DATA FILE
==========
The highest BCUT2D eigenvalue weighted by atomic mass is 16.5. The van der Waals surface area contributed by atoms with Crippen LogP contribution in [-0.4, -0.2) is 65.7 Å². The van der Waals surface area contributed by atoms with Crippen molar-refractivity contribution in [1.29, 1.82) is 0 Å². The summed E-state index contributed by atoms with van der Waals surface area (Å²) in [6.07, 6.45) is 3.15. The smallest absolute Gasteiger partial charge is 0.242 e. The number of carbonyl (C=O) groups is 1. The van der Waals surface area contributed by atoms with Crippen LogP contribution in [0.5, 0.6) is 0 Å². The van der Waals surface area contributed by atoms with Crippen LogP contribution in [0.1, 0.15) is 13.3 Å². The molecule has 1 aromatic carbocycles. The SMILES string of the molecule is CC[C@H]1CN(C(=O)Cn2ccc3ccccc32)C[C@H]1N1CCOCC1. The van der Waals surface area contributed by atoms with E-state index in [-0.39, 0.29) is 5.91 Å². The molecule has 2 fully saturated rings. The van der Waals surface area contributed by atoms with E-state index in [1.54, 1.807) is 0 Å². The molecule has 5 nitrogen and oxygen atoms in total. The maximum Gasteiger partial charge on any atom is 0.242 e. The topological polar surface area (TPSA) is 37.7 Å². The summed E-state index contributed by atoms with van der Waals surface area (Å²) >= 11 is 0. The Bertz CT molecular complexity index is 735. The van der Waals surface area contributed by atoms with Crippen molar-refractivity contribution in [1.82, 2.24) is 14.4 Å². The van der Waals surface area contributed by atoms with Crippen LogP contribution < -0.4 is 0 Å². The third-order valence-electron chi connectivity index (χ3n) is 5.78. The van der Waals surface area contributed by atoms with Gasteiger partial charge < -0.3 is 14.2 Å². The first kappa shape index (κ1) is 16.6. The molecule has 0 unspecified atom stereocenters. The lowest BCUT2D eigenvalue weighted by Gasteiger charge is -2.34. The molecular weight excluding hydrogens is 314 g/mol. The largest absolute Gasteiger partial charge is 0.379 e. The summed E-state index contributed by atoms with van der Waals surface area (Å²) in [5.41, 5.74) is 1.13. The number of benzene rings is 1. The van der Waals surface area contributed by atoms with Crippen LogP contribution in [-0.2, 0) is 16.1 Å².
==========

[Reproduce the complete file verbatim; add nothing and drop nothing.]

The highest BCUT2D eigenvalue weighted by atomic mass is 16.5. The van der Waals surface area contributed by atoms with Crippen LogP contribution in [-0.4, -0.2) is 65.7 Å². The van der Waals surface area contributed by atoms with Crippen molar-refractivity contribution in [1.29, 1.82) is 0 Å². The summed E-state index contributed by atoms with van der Waals surface area (Å²) in [6.07, 6.45) is 3.15. The smallest absolute Gasteiger partial charge is 0.242 e. The number of carbonyl (C=O) groups is 1. The van der Waals surface area contributed by atoms with Crippen LogP contribution in [0.5, 0.6) is 0 Å². The van der Waals surface area contributed by atoms with Crippen LogP contribution in [0.1, 0.15) is 13.3 Å². The molecule has 1 aromatic carbocycles. The SMILES string of the molecule is CC[C@H]1CN(C(=O)Cn2ccc3ccccc32)C[C@H]1N1CCOCC1. The van der Waals surface area contributed by atoms with E-state index in [-0.39, 0.29) is 5.91 Å². The molecule has 2 fully saturated rings. The van der Waals surface area contributed by atoms with E-state index in [1.54, 1.807) is 0 Å². The molecule has 5 nitrogen and oxygen atoms in total. The maximum Gasteiger partial charge on any atom is 0.242 e. The topological polar surface area (TPSA) is 37.7 Å². The summed E-state index contributed by atoms with van der Waals surface area (Å²) >= 11 is 0. The Bertz CT molecular complexity index is 735. The van der Waals surface area contributed by atoms with Crippen molar-refractivity contribution in [1.82, 2.24) is 14.4 Å². The van der Waals surface area contributed by atoms with Crippen LogP contribution < -0.4 is 0 Å². The third-order valence-electron chi connectivity index (χ3n) is 5.78. The van der Waals surface area contributed by atoms with Gasteiger partial charge < -0.3 is 14.2 Å². The first kappa shape index (κ1) is 16.6. The molecule has 0 unspecified atom stereocenters. The lowest BCUT2D eigenvalue weighted by Gasteiger charge is -2.34. The molecular weight excluding hydrogens is 314 g/mol. The largest absolute Gasteiger partial charge is 0.379 e. The summed E-state index contributed by atoms with van der Waals surface area (Å²) in [5.41, 5.74) is 1.13. The number of benzene rings is 1. The van der Waals surface area contributed by atoms with Crippen LogP contribution in [-0.2, 0) is 16.1 Å².